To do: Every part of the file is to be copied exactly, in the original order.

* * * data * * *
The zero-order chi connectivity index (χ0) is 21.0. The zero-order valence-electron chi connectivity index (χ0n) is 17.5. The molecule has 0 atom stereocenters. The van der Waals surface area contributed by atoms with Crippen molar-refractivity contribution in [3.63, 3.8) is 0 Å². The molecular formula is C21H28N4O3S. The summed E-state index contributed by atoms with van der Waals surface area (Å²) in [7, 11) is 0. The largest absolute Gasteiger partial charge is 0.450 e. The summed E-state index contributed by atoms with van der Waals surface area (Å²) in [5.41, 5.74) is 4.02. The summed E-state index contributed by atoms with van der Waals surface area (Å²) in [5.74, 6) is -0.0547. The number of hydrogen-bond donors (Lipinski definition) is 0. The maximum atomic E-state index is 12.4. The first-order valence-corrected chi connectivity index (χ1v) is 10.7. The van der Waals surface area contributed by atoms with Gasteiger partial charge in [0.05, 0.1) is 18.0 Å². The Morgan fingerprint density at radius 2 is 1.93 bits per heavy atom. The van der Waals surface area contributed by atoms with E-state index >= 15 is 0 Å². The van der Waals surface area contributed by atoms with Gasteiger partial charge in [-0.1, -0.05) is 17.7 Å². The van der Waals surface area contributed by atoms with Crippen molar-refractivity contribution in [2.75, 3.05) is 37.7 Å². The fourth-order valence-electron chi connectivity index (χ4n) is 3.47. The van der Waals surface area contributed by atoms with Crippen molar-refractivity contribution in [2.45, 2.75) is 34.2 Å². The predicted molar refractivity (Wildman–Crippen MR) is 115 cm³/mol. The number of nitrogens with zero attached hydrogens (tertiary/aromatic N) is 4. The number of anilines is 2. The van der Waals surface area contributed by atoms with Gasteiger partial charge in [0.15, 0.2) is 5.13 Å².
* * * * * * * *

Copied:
The zero-order chi connectivity index (χ0) is 21.0. The zero-order valence-electron chi connectivity index (χ0n) is 17.5. The molecule has 0 atom stereocenters. The van der Waals surface area contributed by atoms with Crippen molar-refractivity contribution in [3.63, 3.8) is 0 Å². The molecular formula is C21H28N4O3S. The summed E-state index contributed by atoms with van der Waals surface area (Å²) in [7, 11) is 0. The largest absolute Gasteiger partial charge is 0.450 e. The summed E-state index contributed by atoms with van der Waals surface area (Å²) in [5.41, 5.74) is 4.02. The summed E-state index contributed by atoms with van der Waals surface area (Å²) in [5.74, 6) is -0.0547. The number of hydrogen-bond donors (Lipinski definition) is 0. The maximum atomic E-state index is 12.4. The first-order valence-corrected chi connectivity index (χ1v) is 10.7. The van der Waals surface area contributed by atoms with Gasteiger partial charge in [0.05, 0.1) is 18.0 Å². The Morgan fingerprint density at radius 2 is 1.93 bits per heavy atom. The van der Waals surface area contributed by atoms with E-state index >= 15 is 0 Å². The van der Waals surface area contributed by atoms with Gasteiger partial charge in [-0.1, -0.05) is 17.7 Å². The van der Waals surface area contributed by atoms with Crippen molar-refractivity contribution in [2.75, 3.05) is 37.7 Å². The fourth-order valence-electron chi connectivity index (χ4n) is 3.47. The van der Waals surface area contributed by atoms with Crippen molar-refractivity contribution in [2.45, 2.75) is 34.2 Å². The predicted molar refractivity (Wildman–Crippen MR) is 115 cm³/mol. The number of nitrogens with zero attached hydrogens (tertiary/aromatic N) is 4. The number of anilines is 2. The van der Waals surface area contributed by atoms with Gasteiger partial charge in [0.15, 0.2) is 5.13 Å².